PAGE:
BUENOS AIRES, Sept. 14 (UPI) -- Argentina's increasingly tougher import tariff regime is beginning to hit the country's export potential as manufacturers find they cannot meet production targets because of emerging shortages of goods.
Earlier this year Argentine traders launched a low-key appeal against the tariffs, backing President Cristina Fernandez de Kirchner's drive to reduce the country's import bill but calling for a more balanced approach to tariff hikes.
Fernandez has said high import tariffs are helping balance the country's budget and reduce the burden of foreign exchange expenditure on imports. Traders say the effect has been lopsided as draconian tariff curbs have eliminated essential imports, disrupting production of export goods.
There has been no government comment on the traders' pleas and their call for a more balanced approach to tariffs.
Critics say the tariffs haven't been thought through, generating diplomatic problems with the United States and European Union as well as Argentina's neighbors and partner countries of the Mercosur trade bloc.
Argentina's neighbors Brazil, Uruguay have said the tariff curbs have hit their exports to the country, prompting business and trade leaders on those countries to call for tit-for-tat retaliation against Buenos Aires.
Analysts said a government rethink on the tariffs seemed unlikely. Meanwhile, a stronger peso against the U.S. dollar has further dismayed business leaders who see the currency spiral affecting their export drivers.
As with Brazil last year, when a stronger real affected Brazilian exporters, Argentine traders see their competitive edge slide as international prices turn off buyers.
Fernandez lashed out at critics of import controls and the peso's rising parity against the dollar, arguing both were vital to Argentina's industrial regeneration.
She lamented Argentine industry's continued dependence on imports but ruled out a policy change.
"The administered exchange rate has enabled us to grow," Fernandez declared. "We must look after the exchange rate and continue along this path to ensure the substitution of imports helped with an accessible exchange rate."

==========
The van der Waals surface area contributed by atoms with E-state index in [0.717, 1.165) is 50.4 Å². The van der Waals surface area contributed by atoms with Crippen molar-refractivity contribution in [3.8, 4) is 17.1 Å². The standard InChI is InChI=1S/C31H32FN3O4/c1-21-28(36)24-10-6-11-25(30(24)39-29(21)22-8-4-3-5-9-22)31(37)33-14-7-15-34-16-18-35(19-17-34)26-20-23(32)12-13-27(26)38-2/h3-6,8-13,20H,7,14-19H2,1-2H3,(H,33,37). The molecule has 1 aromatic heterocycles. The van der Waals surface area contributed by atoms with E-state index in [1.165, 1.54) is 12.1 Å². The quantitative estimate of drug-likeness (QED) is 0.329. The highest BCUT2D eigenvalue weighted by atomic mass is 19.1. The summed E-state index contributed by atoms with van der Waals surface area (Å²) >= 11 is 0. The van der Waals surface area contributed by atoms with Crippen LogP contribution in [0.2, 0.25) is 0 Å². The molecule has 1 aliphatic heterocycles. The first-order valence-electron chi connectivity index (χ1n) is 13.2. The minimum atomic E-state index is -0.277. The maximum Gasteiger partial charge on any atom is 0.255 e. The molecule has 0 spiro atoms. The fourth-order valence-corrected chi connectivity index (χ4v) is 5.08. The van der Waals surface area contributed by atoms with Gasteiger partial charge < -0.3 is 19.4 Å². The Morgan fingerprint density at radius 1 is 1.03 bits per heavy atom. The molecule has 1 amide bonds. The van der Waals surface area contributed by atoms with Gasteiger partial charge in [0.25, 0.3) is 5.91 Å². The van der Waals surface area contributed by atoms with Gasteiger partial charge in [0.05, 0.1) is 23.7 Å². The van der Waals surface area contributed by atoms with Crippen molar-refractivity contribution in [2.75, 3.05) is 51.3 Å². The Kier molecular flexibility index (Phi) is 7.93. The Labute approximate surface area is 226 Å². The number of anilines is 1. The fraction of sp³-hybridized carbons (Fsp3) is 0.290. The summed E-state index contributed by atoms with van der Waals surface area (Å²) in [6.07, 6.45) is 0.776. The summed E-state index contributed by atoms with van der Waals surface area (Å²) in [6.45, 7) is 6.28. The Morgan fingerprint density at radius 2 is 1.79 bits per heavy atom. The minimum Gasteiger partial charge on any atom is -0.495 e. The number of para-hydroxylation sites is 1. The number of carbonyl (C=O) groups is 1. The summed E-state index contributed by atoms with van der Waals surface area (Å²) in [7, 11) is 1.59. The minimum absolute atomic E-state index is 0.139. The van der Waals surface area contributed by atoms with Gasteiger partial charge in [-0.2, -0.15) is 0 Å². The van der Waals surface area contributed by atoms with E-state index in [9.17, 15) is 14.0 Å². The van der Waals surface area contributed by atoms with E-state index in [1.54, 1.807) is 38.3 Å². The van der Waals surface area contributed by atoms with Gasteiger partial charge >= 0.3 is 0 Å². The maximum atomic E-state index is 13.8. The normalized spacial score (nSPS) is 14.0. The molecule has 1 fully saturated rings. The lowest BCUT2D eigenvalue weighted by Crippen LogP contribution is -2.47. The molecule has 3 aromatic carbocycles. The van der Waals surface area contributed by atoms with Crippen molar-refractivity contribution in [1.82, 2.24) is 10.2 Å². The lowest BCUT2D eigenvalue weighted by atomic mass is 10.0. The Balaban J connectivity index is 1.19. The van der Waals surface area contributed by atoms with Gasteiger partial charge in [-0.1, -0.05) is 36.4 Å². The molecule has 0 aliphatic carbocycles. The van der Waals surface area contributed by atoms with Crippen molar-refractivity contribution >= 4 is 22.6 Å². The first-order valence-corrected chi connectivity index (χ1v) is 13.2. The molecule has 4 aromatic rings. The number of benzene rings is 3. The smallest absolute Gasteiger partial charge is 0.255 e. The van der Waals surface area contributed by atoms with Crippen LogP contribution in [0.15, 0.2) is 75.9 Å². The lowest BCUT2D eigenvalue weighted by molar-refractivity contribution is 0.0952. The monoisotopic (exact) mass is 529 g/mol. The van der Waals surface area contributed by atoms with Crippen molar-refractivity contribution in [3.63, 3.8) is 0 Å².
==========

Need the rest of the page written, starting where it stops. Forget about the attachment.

She said Argentina's industrial revival was part of the government's aim to promote growth, substitute imports and create more jobs.
Critics say fighting crime and corruption and cutting inflation should be the president's priorities. However, Fernandez has steadily increased the numbers of articles and goods affected by the Non-Automatic License program. Both U.S. and EU officials have said the barriers contravene World Trade Organization rules.
The European Union has launched a WTO challenge against Argentine import restrictions, escalating a trade war that escaped when Buenos Aires nationalized Spanish energy giant Repsol's Argentine unit YPF.
EU Trade Commissioner Karel De Gucht argues, "Argentina's import restrictions violate international trade rules and must be removed."
He said Argentina's protectionist import regime" was "getting worse."
The Argentine restrictions were there simply "to try and prop up the Argentine economy at the expense of Europe and other economies in the global trade family," he said.
Fernandez denies she's pushing protectionism, saying the tariffs applied by Argentina were lower than those imposed by developed nations.